It’s official! I’m now an ambassador for this week’s 2014 annual conference of the Federation of Genealogical Societies. You can find me on a list of the ambassadors along with rather awesome fellow bloggers.
If you’ve pre-registered for the conference, now’s the time to download the syllabus from the conference website. This will enhance both your preparation and attendance at the conference.
Now’s the time to put together your initial plan of sessions to attend and the syllabus can be instrumental. There are several ways to create your schedule.
One approach is to use the scheduling features of the FGS Conference website. This approach works only if you pre-registered. Login and select “Plan Your Sessions.” (The button is underneath your registration.) Go through each day and each class period, selecting the desired class for each period. When ready, print your itinerary and, from the syllabus, print the handouts for each class.
Another approach is to use the FGS Smartphone App. Unfortunately, I wasn’t able to get the “My Schedule” feature to work, but maybe it will work for you. Even still, the app gives a convenient place to see which sessions are available each class period. The app also includes maps, exhibitor directory, and speaker bios. It’s a lot like the conference guide you’ll receive at check-in, but it doesn’t weigh anything. It is available for both iOS phones and for Android phones.
A third approach is to go old school. This works for anyone, whether or not you pre-registered. View the schedule online at https://www.fgsconference.org/program/schedule/. Add the classes you wish to attend to whatever calendar application you normally use.
When you are unsure among class alternatives, the syllabus comes in very handy. Compare the handouts among the classes. As I’ve said before, (see “#NGS2014GEN Planning Your Time at a Conference”):
Handouts show different levels of preparation, organization, educational skills, presentation skills, and presenter qualifications. I can usually decide among sessions based on the handouts.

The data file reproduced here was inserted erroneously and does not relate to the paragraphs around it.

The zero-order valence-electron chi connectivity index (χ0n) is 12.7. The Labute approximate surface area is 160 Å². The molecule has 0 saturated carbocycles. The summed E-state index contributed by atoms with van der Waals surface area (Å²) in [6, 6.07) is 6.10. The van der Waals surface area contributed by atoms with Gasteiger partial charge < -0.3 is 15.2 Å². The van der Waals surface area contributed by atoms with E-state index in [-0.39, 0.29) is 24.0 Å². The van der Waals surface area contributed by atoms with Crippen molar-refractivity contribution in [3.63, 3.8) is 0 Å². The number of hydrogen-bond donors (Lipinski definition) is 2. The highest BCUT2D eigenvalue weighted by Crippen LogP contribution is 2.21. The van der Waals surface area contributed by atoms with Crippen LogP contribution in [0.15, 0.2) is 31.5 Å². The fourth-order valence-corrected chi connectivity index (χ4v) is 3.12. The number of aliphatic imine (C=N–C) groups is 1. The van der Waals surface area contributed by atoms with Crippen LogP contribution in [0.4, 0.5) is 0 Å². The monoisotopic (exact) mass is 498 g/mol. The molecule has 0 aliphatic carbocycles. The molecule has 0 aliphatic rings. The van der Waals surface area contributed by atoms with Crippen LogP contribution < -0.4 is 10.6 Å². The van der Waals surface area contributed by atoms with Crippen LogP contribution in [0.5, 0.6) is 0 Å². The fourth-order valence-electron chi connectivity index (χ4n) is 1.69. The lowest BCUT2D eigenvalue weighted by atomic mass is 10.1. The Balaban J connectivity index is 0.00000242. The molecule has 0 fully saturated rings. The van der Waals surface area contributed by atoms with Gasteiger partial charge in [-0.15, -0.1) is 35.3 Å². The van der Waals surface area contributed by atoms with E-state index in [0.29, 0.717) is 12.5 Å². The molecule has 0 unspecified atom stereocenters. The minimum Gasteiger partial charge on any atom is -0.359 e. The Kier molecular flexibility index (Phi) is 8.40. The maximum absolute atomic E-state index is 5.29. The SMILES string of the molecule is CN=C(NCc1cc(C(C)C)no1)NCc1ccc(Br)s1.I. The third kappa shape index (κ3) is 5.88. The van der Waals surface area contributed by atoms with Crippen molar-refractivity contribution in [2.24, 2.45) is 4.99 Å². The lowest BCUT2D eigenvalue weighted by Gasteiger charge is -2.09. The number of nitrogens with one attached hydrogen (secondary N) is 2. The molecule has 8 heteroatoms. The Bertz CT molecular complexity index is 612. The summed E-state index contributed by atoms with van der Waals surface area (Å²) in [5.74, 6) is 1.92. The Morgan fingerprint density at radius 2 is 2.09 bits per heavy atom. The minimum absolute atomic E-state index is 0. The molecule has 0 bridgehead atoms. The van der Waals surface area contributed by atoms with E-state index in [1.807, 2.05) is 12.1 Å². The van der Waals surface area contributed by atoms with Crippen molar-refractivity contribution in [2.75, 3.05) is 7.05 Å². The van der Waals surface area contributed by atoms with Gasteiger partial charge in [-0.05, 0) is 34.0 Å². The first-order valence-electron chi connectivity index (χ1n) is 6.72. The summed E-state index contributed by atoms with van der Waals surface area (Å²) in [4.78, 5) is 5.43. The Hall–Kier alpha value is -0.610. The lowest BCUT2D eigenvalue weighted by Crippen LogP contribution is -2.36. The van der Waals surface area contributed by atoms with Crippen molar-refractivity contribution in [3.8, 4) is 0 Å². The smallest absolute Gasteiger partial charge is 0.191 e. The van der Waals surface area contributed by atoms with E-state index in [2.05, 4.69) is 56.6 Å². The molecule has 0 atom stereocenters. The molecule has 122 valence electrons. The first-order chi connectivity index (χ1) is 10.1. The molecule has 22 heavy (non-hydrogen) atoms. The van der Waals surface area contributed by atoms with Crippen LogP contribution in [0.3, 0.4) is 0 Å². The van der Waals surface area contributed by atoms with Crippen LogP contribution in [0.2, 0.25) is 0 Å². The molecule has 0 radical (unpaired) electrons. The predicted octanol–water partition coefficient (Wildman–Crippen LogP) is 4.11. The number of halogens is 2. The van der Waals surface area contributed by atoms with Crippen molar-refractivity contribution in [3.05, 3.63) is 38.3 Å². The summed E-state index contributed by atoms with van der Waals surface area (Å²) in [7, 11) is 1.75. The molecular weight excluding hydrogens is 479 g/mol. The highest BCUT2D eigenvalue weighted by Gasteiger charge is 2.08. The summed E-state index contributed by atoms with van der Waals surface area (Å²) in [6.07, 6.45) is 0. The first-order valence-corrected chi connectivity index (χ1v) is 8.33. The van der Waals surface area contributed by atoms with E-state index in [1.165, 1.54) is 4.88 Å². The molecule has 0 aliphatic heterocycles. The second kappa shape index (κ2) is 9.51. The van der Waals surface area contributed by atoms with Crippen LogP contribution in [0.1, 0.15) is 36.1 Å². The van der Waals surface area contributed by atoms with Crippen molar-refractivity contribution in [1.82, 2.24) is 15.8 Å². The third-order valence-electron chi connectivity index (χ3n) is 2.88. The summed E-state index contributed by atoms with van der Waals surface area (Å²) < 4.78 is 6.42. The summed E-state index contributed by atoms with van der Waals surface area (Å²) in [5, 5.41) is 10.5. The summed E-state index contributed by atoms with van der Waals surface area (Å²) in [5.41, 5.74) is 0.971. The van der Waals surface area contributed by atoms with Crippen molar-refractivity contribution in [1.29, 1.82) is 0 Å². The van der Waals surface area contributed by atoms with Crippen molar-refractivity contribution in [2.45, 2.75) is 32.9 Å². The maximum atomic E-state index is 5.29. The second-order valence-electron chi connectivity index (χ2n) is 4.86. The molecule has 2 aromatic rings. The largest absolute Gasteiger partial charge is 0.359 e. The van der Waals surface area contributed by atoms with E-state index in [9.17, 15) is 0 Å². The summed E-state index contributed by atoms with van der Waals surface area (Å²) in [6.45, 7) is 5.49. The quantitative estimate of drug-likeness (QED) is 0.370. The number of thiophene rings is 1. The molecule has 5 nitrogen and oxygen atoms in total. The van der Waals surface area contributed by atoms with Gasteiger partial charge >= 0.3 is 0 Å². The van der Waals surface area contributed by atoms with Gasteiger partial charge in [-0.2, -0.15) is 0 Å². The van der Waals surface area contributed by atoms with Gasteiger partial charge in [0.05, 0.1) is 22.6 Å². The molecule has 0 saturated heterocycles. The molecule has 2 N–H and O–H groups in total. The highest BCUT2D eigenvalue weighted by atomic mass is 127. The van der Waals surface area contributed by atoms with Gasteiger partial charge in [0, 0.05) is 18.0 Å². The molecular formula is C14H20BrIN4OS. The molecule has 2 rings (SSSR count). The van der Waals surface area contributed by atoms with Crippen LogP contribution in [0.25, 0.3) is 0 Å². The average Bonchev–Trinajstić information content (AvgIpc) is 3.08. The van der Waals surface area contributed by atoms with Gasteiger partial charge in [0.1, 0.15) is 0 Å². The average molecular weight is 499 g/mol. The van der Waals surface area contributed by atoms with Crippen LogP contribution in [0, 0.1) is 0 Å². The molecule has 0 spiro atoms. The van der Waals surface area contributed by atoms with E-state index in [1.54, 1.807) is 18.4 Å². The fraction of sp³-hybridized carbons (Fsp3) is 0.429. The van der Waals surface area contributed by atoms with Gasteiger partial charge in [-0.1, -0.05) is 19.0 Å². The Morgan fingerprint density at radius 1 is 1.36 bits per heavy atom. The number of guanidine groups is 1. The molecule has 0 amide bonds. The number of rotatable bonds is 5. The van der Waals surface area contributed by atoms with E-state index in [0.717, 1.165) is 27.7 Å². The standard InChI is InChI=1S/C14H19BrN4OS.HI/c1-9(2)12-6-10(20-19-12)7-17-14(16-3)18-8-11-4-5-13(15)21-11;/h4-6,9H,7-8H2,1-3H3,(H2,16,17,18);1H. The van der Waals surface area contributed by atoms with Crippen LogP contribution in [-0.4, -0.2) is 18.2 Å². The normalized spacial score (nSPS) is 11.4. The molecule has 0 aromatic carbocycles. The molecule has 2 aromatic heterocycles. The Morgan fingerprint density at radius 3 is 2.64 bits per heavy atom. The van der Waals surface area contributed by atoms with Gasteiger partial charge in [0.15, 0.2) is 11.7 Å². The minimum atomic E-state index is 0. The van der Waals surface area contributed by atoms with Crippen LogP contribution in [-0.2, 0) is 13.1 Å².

- Sometimes a handout communicates a topic so well, I opt for another session!
- Sometimes a handout makes it clear what the skill level of the presentation will be and I can tell if I will be learning new material.
- Sometimes a handout contains a small outline filling less than the allotted four pages. I assume the presenter didn’t have the discipline to prepare his handout until just before the deadline. I usually skip these sessions.
- Sometimes a handout consists of a four-page bibliography. It reflects the presenter’s extensive library of the best texts collected over an entire career. I can understand how this is valuable for some people. I personally don’t derive a great amount of value from it. I’ll never buy or read that amount of material for a single subject. Give me a list of the sources used for the session, but highlight a handful of the most valuable. A strictly bibliographic handout makes it difficult to judge the value of a session. The presenter is probably an expert, but it is impossible to judge their skills as an educator.
- Sometimes a session lacks a handout, demonstrating the presenter’s lack of respect for attendees. I avoid these sessions when I can. Unfortunately, since the Ancestry Insider’s editorial focus is Ancestry.com and FamilySearch, I should attend their sessions. Ancestry.com presenters and FamilySearch product managers are among the worst offenders, for which I’m sorely ashamed. Their marketing departments pay big bucks to sponsor conferences, which gives them maybe a single page in the syllabus. Yet they regularly pass up the opportunity to get a four-page handout in the hands of self-selected interested users? Unbelievable.
To download the syllabus, visit https://www.fgsconference.org/account/login/, click on Registration, and sign in with your Username and Password. Click on “Download your syllabus” in the red rectangle at the top of your screen.
See you in San Antonio!